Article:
Iron Bottom Sound with Savo in the middle distance
Iron Bottom Sound with Savo in the middle distance
About sunset on the 12th. of November, Turner in McCawley lead the 4 transports and 2 cargo vessels from Scott's earlier group out of Iron Bottom Sound bound for Espiritu Santo.

The damaged Buchanan, and destroyers Shaw and McCalla providing the escort, the latter 2 destroyers chosen as they were low on fuel. 2 minesweepers, Southard and Hovey completed this motley group, and they all made it back to Espiritu Santo by the 15th. of November.

Rear Admiral Callaghan was joined by his junior, Rear Admiral Scott in Atlanta and her 2 destroyers.

Now Callaghan formed all his ships up into a long snakelike column, with the van made up of the destroyers Cushing, Laffey, Sterett, and O'Bannon, in the centre of the line came the cruisers, Atlanta, San Francisco, Portland, Helena and Juneau, bring up th the rear were the destroyers Aaron Ward, Barton, Monsoon and Fletcher.

It was a long in line column, similar to the way Scott had fought his ships at Cape Esperance, but once more, the best equipped radar ships were not in leading positions, Atlanta with a less efficient surface radar set than San Francisco led her, the other flaw in this line ahead formation, was the placing of the rear destroyers, they could not join their sister ships in the van if a torpedo attack was ordered.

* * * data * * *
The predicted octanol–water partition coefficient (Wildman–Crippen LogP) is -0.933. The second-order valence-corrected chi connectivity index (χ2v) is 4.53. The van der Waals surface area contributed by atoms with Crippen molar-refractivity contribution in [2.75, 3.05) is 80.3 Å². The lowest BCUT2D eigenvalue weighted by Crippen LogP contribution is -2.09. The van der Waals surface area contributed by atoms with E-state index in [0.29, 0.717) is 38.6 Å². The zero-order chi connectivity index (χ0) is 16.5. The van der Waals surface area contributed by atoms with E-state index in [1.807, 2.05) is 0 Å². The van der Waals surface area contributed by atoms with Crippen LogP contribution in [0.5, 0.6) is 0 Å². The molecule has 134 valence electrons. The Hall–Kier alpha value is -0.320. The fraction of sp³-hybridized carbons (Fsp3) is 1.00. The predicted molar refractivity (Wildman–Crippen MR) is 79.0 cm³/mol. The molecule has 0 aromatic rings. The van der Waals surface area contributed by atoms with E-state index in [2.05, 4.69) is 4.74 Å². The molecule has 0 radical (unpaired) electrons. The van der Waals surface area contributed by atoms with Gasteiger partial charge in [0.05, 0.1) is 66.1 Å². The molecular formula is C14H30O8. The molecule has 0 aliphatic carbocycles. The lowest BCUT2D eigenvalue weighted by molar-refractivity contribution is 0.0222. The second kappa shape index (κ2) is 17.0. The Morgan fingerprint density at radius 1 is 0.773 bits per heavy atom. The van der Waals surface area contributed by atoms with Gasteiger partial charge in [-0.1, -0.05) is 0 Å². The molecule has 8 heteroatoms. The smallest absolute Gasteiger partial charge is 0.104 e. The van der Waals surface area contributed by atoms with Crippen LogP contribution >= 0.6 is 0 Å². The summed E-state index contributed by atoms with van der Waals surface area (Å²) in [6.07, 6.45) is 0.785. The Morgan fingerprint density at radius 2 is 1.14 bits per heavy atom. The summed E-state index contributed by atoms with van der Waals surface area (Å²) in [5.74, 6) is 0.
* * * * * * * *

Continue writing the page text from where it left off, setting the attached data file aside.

By 2200 ( 10PM ) Turner with his flock of non combatant ships was safely on their way, and Callaghan passed through Lengo Channel into Iron Bottom Sound.

The stars were visible, and as so often prevailed in the Solomons at night, lightning flashed, showing up the low lying clouds, the moon had set.

Japanese forces.
They were heading southward, planning to pass into Iron Bottom Sound south of Savo, and then run an easterly course along the shores of Guadalcanal, with Vice Admiral Abe's 2 battleships, Hiei, and Kireshima, the light cruiser Nagara, plus 14 destroyers, their objective to plaster Henderson Field, and obliterate it with high explosive shells.

The choice of high explosive shells indicated that Abe did not expect to face a US surface force where semi armour pierceing shells would be required, perhaps he reasoned that as in the past, the US naval forces would have retired at night, leaving the scene to the IJN.

About midnight 12/13th. of November, Abe's raiders were north west of Savo and ran into a severe rain squall, the Admiral reversed course, not wishing to be restricted by lowered visibility off Guadalcanal.

He then received a favourable weather report from Japanese sources on the ground at Guadalcanal, and he again altered course for Lunga Point, now  running 40 minutes behind his planned bombardment run.

Night Action. First Battle of Guadalcanal. Friday the 13th. of November, 1942.

At 0124, ( 1.24 AM ) Helena reported separate radar contacts, one at 27,000 yards, the second at 32,000 yards, they spelled trouble, a leading screening force some 5,000 yards ahead of the main group of ships. The two contacts bore 312 and 310 degrees.